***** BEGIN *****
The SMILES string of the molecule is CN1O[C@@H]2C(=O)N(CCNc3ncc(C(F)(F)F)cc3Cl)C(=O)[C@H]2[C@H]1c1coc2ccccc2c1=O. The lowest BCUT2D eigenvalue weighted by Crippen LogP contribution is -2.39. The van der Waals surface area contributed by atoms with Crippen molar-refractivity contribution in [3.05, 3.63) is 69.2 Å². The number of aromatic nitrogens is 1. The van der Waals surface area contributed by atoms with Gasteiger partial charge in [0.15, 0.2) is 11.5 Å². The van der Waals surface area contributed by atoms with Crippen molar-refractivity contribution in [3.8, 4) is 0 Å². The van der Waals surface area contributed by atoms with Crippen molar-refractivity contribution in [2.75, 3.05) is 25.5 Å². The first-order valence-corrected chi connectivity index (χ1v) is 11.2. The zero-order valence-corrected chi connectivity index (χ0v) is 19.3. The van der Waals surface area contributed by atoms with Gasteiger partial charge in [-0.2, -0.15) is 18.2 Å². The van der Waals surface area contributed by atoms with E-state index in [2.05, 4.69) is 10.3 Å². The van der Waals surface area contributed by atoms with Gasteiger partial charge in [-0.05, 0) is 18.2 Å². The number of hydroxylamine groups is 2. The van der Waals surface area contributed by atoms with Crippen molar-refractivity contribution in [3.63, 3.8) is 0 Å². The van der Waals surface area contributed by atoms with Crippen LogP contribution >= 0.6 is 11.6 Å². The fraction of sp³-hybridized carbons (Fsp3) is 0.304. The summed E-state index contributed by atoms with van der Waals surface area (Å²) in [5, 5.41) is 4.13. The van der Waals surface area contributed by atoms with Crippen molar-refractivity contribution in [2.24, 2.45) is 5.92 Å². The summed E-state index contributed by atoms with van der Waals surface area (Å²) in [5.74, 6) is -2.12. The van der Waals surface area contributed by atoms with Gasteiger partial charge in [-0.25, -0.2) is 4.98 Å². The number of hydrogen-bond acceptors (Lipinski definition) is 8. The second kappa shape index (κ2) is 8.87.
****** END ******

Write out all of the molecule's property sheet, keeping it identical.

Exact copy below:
The SMILES string of the molecule is CN1O[C@@H]2C(=O)N(CCNc3ncc(C(F)(F)F)cc3Cl)C(=O)[C@H]2[C@H]1c1coc2ccccc2c1=O. The lowest BCUT2D eigenvalue weighted by Crippen LogP contribution is -2.39. The van der Waals surface area contributed by atoms with Crippen molar-refractivity contribution in [3.05, 3.63) is 69.2 Å². The number of aromatic nitrogens is 1. The van der Waals surface area contributed by atoms with Gasteiger partial charge in [0.15, 0.2) is 11.5 Å². The van der Waals surface area contributed by atoms with Crippen molar-refractivity contribution in [3.8, 4) is 0 Å². The van der Waals surface area contributed by atoms with Crippen molar-refractivity contribution in [2.75, 3.05) is 25.5 Å². The first-order valence-corrected chi connectivity index (χ1v) is 11.2. The zero-order valence-corrected chi connectivity index (χ0v) is 19.3. The van der Waals surface area contributed by atoms with Gasteiger partial charge in [-0.2, -0.15) is 18.2 Å². The van der Waals surface area contributed by atoms with E-state index in [2.05, 4.69) is 10.3 Å². The van der Waals surface area contributed by atoms with Gasteiger partial charge in [-0.05, 0) is 18.2 Å². The number of hydroxylamine groups is 2. The van der Waals surface area contributed by atoms with Crippen molar-refractivity contribution in [3.63, 3.8) is 0 Å². The van der Waals surface area contributed by atoms with Crippen LogP contribution >= 0.6 is 11.6 Å². The fraction of sp³-hybridized carbons (Fsp3) is 0.304. The summed E-state index contributed by atoms with van der Waals surface area (Å²) in [5, 5.41) is 4.13. The van der Waals surface area contributed by atoms with Crippen molar-refractivity contribution in [2.24, 2.45) is 5.92 Å². The summed E-state index contributed by atoms with van der Waals surface area (Å²) in [5.74, 6) is -2.12. The van der Waals surface area contributed by atoms with Gasteiger partial charge in [-0.25, -0.2) is 4.98 Å². The number of hydrogen-bond acceptors (Lipinski definition) is 8. The second kappa shape index (κ2) is 8.87.